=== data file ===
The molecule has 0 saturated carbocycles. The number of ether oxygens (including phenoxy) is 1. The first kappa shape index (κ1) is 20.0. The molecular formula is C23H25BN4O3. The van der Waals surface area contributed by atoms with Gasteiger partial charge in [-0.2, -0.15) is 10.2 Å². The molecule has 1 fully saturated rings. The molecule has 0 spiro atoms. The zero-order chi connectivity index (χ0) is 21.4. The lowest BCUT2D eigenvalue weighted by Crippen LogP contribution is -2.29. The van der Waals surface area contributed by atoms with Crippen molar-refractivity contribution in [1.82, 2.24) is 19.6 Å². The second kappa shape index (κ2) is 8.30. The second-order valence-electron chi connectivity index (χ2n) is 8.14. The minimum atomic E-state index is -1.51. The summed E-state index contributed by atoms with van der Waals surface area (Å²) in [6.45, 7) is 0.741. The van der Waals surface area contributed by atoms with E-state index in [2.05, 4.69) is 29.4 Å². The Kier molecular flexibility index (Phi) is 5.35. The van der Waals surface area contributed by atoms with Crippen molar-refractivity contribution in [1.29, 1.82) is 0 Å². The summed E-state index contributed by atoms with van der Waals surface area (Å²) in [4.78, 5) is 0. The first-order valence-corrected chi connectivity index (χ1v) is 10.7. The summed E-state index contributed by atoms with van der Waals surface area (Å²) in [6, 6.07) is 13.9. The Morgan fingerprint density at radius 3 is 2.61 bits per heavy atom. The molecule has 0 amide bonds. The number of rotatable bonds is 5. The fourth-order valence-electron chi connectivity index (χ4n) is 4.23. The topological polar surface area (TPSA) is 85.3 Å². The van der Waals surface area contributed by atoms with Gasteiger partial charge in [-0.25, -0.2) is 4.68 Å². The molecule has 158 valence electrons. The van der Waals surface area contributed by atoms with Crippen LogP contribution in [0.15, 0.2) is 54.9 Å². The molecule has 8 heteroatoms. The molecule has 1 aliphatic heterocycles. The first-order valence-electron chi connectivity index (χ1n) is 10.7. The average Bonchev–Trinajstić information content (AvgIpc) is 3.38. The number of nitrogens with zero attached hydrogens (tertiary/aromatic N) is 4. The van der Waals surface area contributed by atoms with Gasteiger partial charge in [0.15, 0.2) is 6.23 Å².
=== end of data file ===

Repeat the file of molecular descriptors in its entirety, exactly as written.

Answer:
The molecule has 0 saturated carbocycles. The number of ether oxygens (including phenoxy) is 1. The first kappa shape index (κ1) is 20.0. The molecular formula is C23H25BN4O3. The van der Waals surface area contributed by atoms with Gasteiger partial charge in [-0.2, -0.15) is 10.2 Å². The molecule has 1 fully saturated rings. The molecule has 0 spiro atoms. The zero-order chi connectivity index (χ0) is 21.4. The lowest BCUT2D eigenvalue weighted by Crippen LogP contribution is -2.29. The van der Waals surface area contributed by atoms with Crippen molar-refractivity contribution in [1.82, 2.24) is 19.6 Å². The second kappa shape index (κ2) is 8.30. The second-order valence-electron chi connectivity index (χ2n) is 8.14. The minimum atomic E-state index is -1.51. The summed E-state index contributed by atoms with van der Waals surface area (Å²) in [6.45, 7) is 0.741. The van der Waals surface area contributed by atoms with E-state index in [2.05, 4.69) is 29.4 Å². The Kier molecular flexibility index (Phi) is 5.35. The van der Waals surface area contributed by atoms with Crippen molar-refractivity contribution in [1.29, 1.82) is 0 Å². The summed E-state index contributed by atoms with van der Waals surface area (Å²) in [4.78, 5) is 0. The first-order valence-corrected chi connectivity index (χ1v) is 10.7. The summed E-state index contributed by atoms with van der Waals surface area (Å²) in [6, 6.07) is 13.9. The Morgan fingerprint density at radius 3 is 2.61 bits per heavy atom. The molecule has 0 amide bonds. The number of rotatable bonds is 5. The fourth-order valence-electron chi connectivity index (χ4n) is 4.23. The topological polar surface area (TPSA) is 85.3 Å². The van der Waals surface area contributed by atoms with Gasteiger partial charge in [-0.25, -0.2) is 4.68 Å². The molecule has 158 valence electrons. The van der Waals surface area contributed by atoms with Crippen LogP contribution in [0.15, 0.2) is 54.9 Å². The molecule has 8 heteroatoms. The molecule has 1 aliphatic heterocycles. The first-order valence-electron chi connectivity index (χ1n) is 10.7. The average Bonchev–Trinajstić information content (AvgIpc) is 3.38. The number of nitrogens with zero attached hydrogens (tertiary/aromatic N) is 4. The van der Waals surface area contributed by atoms with Gasteiger partial charge in [0.15, 0.2) is 6.23 Å².